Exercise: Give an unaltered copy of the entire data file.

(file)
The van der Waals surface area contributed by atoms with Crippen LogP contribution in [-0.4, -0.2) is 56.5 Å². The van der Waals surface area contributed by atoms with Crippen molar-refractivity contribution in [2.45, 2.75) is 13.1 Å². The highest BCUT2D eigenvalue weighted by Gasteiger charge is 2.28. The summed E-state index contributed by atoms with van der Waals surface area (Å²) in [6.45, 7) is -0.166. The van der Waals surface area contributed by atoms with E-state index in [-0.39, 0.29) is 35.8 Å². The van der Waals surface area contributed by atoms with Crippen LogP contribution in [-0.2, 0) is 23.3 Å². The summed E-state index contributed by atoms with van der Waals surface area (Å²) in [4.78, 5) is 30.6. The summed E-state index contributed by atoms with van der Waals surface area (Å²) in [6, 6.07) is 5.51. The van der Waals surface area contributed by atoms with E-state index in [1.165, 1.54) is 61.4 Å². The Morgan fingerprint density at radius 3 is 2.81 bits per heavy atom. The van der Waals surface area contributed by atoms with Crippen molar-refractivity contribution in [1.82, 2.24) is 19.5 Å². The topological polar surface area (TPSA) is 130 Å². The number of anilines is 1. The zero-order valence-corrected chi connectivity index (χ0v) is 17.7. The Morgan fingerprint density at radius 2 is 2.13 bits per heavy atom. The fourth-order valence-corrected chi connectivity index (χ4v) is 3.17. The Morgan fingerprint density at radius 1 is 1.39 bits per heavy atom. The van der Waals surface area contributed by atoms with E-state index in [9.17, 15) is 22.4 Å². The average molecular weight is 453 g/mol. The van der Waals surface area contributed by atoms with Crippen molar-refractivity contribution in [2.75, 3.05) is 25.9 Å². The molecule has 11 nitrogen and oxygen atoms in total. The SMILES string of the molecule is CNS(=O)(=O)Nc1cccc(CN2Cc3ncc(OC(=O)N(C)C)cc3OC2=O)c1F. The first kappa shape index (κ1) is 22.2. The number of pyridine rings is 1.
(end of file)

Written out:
The van der Waals surface area contributed by atoms with Crippen LogP contribution in [-0.4, -0.2) is 56.5 Å². The van der Waals surface area contributed by atoms with Crippen molar-refractivity contribution in [2.45, 2.75) is 13.1 Å². The highest BCUT2D eigenvalue weighted by Gasteiger charge is 2.28. The summed E-state index contributed by atoms with van der Waals surface area (Å²) in [6.45, 7) is -0.166. The van der Waals surface area contributed by atoms with E-state index in [-0.39, 0.29) is 35.8 Å². The van der Waals surface area contributed by atoms with Crippen LogP contribution in [-0.2, 0) is 23.3 Å². The summed E-state index contributed by atoms with van der Waals surface area (Å²) in [4.78, 5) is 30.6. The summed E-state index contributed by atoms with van der Waals surface area (Å²) in [6, 6.07) is 5.51. The van der Waals surface area contributed by atoms with E-state index in [1.165, 1.54) is 61.4 Å². The Morgan fingerprint density at radius 3 is 2.81 bits per heavy atom. The van der Waals surface area contributed by atoms with Crippen molar-refractivity contribution in [1.82, 2.24) is 19.5 Å². The topological polar surface area (TPSA) is 130 Å². The number of anilines is 1. The zero-order valence-corrected chi connectivity index (χ0v) is 17.7. The Morgan fingerprint density at radius 2 is 2.13 bits per heavy atom. The fourth-order valence-corrected chi connectivity index (χ4v) is 3.17. The Morgan fingerprint density at radius 1 is 1.39 bits per heavy atom. The van der Waals surface area contributed by atoms with E-state index in [9.17, 15) is 22.4 Å². The average molecular weight is 453 g/mol. The van der Waals surface area contributed by atoms with Crippen molar-refractivity contribution in [2.75, 3.05) is 25.9 Å². The molecule has 11 nitrogen and oxygen atoms in total. The SMILES string of the molecule is CNS(=O)(=O)Nc1cccc(CN2Cc3ncc(OC(=O)N(C)C)cc3OC2=O)c1F. The first kappa shape index (κ1) is 22.2. The number of pyridine rings is 1.